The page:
“Why are Soft Skills so Hard?”

For years (maybe even decades?) at all levels in the field of workforce development, from practitioner to system leader, from vendor to funder, from direct client facing to policy wonk, we have discussed the need for better soft skills among the job seeking customers we serve. We even toyed with naming these skills something else for a while since the moniker itself isn’t particularly descriptive. For a short time, some in the field called them “essential employability skills,” not exactly a catchy title. So, for better or worse, it seems that we are back to the term “soft skills.” In fact, I have noticed that even the employer community with whom we engage to supply talent are now easily and regularly referring to soft skills as well. Employers who are hiring know what they are and seem perpetually frustrated that the workforce development system can’t consistently supply a talent pipeline possessing these soft skills.

What exactly are these soft skills anyway and why are they so hard to find? Who is responsible for teaching or instilling these skills that seem so real and basic and yet continue to be the Holy Grail for some employers seeking to fill their talent needs?

While everyone’s definition of soft skills varies, a working definition is likely to include:

  • A thirst for knowledge: keen curiosity and a willingness to learn
  • Team mentality: the awareness of the need for a “tribe”
  • Flexibility and commitment: being able to both anticipate and adapt
  • Project management: simply put, being organized and timely
  • Self-awareness: having a clear understanding of one’s strengths and weaknesses
  • Communication skills: the ability to not only succinctly share one’s thoughts and ideas with others, but to also listen with intent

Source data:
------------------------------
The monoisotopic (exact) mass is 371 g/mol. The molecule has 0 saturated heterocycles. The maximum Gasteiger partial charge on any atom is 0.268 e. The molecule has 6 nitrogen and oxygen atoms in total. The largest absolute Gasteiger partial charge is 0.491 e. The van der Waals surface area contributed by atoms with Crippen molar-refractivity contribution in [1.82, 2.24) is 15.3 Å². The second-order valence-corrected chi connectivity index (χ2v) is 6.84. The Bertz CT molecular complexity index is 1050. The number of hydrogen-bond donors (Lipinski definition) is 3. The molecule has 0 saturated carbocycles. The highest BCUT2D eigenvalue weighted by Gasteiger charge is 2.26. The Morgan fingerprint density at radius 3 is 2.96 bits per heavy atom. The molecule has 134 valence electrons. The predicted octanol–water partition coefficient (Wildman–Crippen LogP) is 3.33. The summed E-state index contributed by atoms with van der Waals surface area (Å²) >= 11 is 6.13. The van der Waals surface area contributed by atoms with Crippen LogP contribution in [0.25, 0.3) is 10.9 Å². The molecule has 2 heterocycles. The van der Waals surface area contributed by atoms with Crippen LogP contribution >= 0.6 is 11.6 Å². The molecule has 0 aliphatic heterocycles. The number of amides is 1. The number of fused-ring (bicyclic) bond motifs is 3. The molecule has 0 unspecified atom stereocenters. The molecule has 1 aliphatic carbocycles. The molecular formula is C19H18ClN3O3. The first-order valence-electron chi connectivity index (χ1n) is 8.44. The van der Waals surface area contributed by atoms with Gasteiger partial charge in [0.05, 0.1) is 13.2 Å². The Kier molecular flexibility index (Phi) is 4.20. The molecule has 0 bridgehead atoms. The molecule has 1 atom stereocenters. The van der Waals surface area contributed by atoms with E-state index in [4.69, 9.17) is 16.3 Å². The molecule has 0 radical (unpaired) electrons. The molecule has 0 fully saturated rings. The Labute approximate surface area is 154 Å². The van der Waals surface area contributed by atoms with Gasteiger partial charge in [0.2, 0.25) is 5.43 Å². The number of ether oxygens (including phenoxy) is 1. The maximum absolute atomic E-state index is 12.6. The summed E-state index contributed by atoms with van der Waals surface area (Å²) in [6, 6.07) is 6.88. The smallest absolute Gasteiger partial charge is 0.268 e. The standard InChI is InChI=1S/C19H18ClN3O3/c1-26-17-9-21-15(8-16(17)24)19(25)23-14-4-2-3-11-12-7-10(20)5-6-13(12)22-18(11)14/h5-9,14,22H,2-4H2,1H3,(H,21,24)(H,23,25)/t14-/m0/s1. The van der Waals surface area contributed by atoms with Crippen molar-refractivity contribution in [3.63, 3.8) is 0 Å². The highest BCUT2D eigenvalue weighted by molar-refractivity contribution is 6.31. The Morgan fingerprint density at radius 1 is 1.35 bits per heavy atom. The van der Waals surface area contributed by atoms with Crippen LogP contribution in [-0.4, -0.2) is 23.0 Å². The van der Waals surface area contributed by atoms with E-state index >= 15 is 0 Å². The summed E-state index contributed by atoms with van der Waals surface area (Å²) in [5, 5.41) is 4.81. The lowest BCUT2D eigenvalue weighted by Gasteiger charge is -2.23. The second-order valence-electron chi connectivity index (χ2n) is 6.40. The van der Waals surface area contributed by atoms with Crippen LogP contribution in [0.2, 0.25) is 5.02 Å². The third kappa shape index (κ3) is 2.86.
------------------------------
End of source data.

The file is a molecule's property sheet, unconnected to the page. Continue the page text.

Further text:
Interestingly, some employers are simply summing up soft skills in two words: Fast thinking. While that doesn’t exactly capture EVERY soft skill necessary, it does show a 21st century trend toward problem solving, effective communication, leadership and willingness to keep learning new skills.

The workforce development system has a distinct and important role to play here: our local boards and regional organizations and service delivery organizations can add value by tracking employer trends, listening closely to business and industry sector needs and responding with nimbleness and speed to provide new training solutions. With every training developed, it is critical to factor in the soft skill component and—in working with our training providers—to push them to do the same. Soft skills are no longer a “nice to have” for job seekers, they are vital skills needed by everyone whether they are looking for a career in customer service or manufacturing.

By partnering together, workforce boards, service providers and businesses can more consistently develop the talent pipelines that deliver candidates that not only have the technical skills needed by industry, but also possess the soft skills making them the well-rounded candidates needed to propel businesses forward.

Marlena Sessions is a workforce development professional who has dedicated her career to creating self-sufficiency via careers for all people. She is the Vice-President for Public and Private Partnerships for Grant Associates, a national workforce development company that has operated nearly 80 different workforce programs in communities of all sizes.